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Why is Economic Policy Different in New Democracies? Affecting Attitudes About Democracy

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  • Adi Brender
  • Allan Drazen

Abstract

When democracy is new, it is often fragile and not fully consolidated. We investigate how the danger of a collapse of democracy may affect fiscal policy in new democracies in comparison to countries where democracy is older and often more established. We argue that the attitude of the citizenry towards democracy is important in preventing democratic collapse, and expenditures may therefore be used to convince them that "democracy works". We present a model focusing on the inference problem that citizens solve in forming their beliefs about the efficacy of democracy. Our approach differs from much of the literature that concentrates on policy directed towards anti-democratic elites, but our model can encompass that view and allows comparison of different apporoaches. We argue that the implications of the model are broadly consistent with the empirical patterns generally observed, including the existence of political budget cycles in new democracies not observed in established democracies.

Suggested Citation

  • Adi Brender & Allan Drazen, 2007. "Why is Economic Policy Different in New Democracies? Affecting Attitudes About Democracy," NBER Working Papers 13457, National Bureau of Economic Research, Inc.
  • Handle: RePEc:nbr:nberwo:13457
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    References listed on IDEAS

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    1. Brender, Adi & Drazen, Allan, 2005. "Political budget cycles in new versus established democracies," Journal of Monetary Economics, Elsevier, vol. 52(7), pages 1271-1295, October.
    2. Kenneth Rogoff & Anne Sibert, 1988. "Elections and Macroeconomic Policy Cycles," Review of Economic Studies, Oxford University Press, vol. 55(1), pages 1-16.
    3. Rogoff, Kenneth, 1990. "Equilibrium Political Budget Cycles," American Economic Review, American Economic Association, vol. 80(1), pages 21-36, March.
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    Cited by:

    1. Kammas, Pantelis & Sarantides, Vassilis, 2020. "Democratisation and tax structure in the presence of home production: Evidence from the Kingdom of Greece," Journal of Economic Behavior & Organization, Elsevier, vol. 177(C), pages 219-236.
    2. Clément Mathonnat & Alexandru Minea, 2018. "Forms of Democracies and Macroeconomic Volatility: An Exploration of the Political Institutions Black-Box," Post-Print hal-01903680, HAL.
    3. Kowalski, Tadeusz, 2013. "Globalization and Transformation in Central European Countries: The Case of Poland," MPRA Paper 59306, University Library of Munich, Germany.
    4. Antoine CAZALS & Pierre MANDON, 2016. "Political Budget Cycles: Manipulation from Leaders or Manipulation from Researchers? Evidence from a Meta-Regression Analysis," Working Papers 201609, CERDI.
    5. Pantelis Kammas & Vassilis Sarantides, 2016. "Fiscal redistribution around elections when democracy is not “the only game in town”," Public Choice, Springer, vol. 168(3), pages 279-311, September.
    6. Hanusch, Marek & Keefer, Philip, 2013. "Political budget cycles and the organization of political parties," Policy Research Working Paper Series 6654, The World Bank.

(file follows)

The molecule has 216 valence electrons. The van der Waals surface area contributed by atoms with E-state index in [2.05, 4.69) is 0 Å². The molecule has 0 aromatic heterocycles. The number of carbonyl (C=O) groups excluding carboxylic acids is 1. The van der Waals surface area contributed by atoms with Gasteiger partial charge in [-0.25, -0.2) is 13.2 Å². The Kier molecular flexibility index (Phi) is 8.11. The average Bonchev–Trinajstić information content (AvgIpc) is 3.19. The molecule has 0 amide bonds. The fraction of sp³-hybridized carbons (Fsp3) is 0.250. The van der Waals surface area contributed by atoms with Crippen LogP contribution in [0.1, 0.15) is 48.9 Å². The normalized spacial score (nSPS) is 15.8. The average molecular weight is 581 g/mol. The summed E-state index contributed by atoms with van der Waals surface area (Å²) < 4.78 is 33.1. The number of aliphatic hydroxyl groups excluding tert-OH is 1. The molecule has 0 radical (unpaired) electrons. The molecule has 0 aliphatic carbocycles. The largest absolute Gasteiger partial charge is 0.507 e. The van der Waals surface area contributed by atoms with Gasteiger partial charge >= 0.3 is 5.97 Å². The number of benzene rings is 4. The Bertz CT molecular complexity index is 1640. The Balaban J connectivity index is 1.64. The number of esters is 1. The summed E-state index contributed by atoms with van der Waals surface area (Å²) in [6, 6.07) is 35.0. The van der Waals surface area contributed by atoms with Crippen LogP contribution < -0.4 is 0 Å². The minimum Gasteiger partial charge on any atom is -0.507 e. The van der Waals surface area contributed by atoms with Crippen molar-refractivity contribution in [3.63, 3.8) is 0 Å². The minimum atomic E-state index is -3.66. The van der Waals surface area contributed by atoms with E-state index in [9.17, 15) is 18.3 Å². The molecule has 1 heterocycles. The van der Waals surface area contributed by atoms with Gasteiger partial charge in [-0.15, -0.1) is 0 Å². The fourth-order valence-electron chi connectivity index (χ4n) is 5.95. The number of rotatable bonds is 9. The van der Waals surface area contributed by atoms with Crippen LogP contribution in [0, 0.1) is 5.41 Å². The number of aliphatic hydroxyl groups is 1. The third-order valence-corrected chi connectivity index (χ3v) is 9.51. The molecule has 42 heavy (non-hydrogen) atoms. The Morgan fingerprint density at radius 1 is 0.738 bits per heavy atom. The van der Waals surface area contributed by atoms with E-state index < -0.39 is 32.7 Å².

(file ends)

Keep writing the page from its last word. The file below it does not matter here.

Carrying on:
7. Pantelis Kammas & Vassilis Sarantides, 2017. "Democratisation and tax structure: Greece versus Europe from a historical perspective," GreeSE – Hellenic Observatory Papers on Greece and Southeast Europe 109, Hellenic Observatory, LSE.
    8. Adi Brender & Allan Drazen, 2009. "Consolidation of New Democracy, Mass Attitudes, and Clientelism," American Economic Review, American Economic Association, vol. 99(2), pages 304-309, May.
    9. Hanusch, Marek & Keefer, Philip, 2014. "Younger parties, bigger spenders? Party age and political budget cycles," European Economic Review, Elsevier, vol. 72(C), pages 1-18.
    10. Marcela Eslava, 2011. "The Political Economy Of Fiscal Deficits: A Survey," Journal of Economic Surveys, Wiley Blackwell, vol. 25(4), pages 645-673, September.
    11. Bittencourt, Manoel, 2012. "Inflation and economic growth in Latin America: Some panel time-series evidence," Economic Modelling, Elsevier, vol. 29(2), pages 333-340.
    12. Antoine Cazals & Pierre Mandon, 2015. "Political Budget Cycles: Manipulation of Leaders or Bias from Research? A Meta-Regression Analysis," Working Papers halshs-01238883, HAL.
    13. Mathonnat, Clément & Minea, Alexandru, 2019. "Forms of democracy and economic growth volatility," Economic Modelling, Elsevier, vol. 81(C), pages 594-603.
    14. Antoine Cazals & Pierre Mandon, 2016. "Political Budget Cycles: Manipulation from Leaders or Manipulation from Researchers? Evidence from a Meta-Regression Analysis," Working Papers halshs-01320586, HAL.
    15. Hanusch, Marek & Keefer, Philip, 2013. "Promises, promises : vote-buying and the electoral mobilization strategies of non-credible politicians," Policy Research Working Paper Series 6653, The World Bank.
    16. Alessandro Bucciol & Luca Zarri, 2013. "Lying in Politics: Evidence from the US," Working Papers 22/2013, University of Verona, Department of Economics.

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    More about this item

    JEL classification:

    • D72 - Microeconomics - - Analysis of Collective Decision-Making - - - Political Processes: Rent-seeking, Lobbying, Elections, Legislatures, and Voting Behavior
    • H30 - Public Economics - - Fiscal Policies and Behavior of Economic Agents - - - General
    • P16 - Economic Systems - - Capitalist Systems - - - Political Economy of Capitalism

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